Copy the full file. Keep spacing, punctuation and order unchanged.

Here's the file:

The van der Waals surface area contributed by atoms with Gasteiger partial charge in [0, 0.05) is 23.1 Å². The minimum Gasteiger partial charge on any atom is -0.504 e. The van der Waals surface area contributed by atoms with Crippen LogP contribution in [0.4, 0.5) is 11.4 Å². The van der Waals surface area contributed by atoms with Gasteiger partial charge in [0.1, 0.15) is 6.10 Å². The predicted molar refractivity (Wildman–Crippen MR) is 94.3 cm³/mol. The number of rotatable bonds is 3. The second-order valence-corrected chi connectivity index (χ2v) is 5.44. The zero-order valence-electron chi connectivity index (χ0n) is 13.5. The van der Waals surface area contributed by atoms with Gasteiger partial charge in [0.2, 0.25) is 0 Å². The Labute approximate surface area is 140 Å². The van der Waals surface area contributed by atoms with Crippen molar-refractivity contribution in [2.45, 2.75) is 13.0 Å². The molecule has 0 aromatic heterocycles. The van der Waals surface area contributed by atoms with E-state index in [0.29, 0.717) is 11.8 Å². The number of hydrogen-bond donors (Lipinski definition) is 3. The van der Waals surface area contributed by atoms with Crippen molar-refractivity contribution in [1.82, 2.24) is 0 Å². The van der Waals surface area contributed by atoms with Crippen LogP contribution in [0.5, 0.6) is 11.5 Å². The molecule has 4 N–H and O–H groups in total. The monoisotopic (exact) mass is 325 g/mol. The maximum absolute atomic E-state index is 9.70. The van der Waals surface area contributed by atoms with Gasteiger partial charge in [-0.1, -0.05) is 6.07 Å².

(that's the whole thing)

The van der Waals surface area contributed by atoms with Gasteiger partial charge in [0, 0.05) is 23.1 Å². The minimum Gasteiger partial charge on any atom is -0.504 e. The van der Waals surface area contributed by atoms with Crippen LogP contribution in [0.4, 0.5) is 11.4 Å². The van der Waals surface area contributed by atoms with Gasteiger partial charge in [0.1, 0.15) is 6.10 Å². The predicted molar refractivity (Wildman–Crippen MR) is 94.3 cm³/mol. The number of rotatable bonds is 3. The second-order valence-corrected chi connectivity index (χ2v) is 5.44. The zero-order valence-electron chi connectivity index (χ0n) is 13.5. The van der Waals surface area contributed by atoms with Gasteiger partial charge in [0.2, 0.25) is 0 Å². The Labute approximate surface area is 140 Å². The van der Waals surface area contributed by atoms with Crippen molar-refractivity contribution in [2.45, 2.75) is 13.0 Å². The molecule has 0 aromatic heterocycles. The van der Waals surface area contributed by atoms with E-state index in [0.29, 0.717) is 11.8 Å². The number of hydrogen-bond donors (Lipinski definition) is 3. The van der Waals surface area contributed by atoms with Crippen molar-refractivity contribution in [1.82, 2.24) is 0 Å². The van der Waals surface area contributed by atoms with Crippen LogP contribution in [0.5, 0.6) is 11.5 Å². The molecule has 4 N–H and O–H groups in total. The monoisotopic (exact) mass is 325 g/mol. The maximum absolute atomic E-state index is 9.70. The van der Waals surface area contributed by atoms with Gasteiger partial charge in [-0.1, -0.05) is 6.07 Å².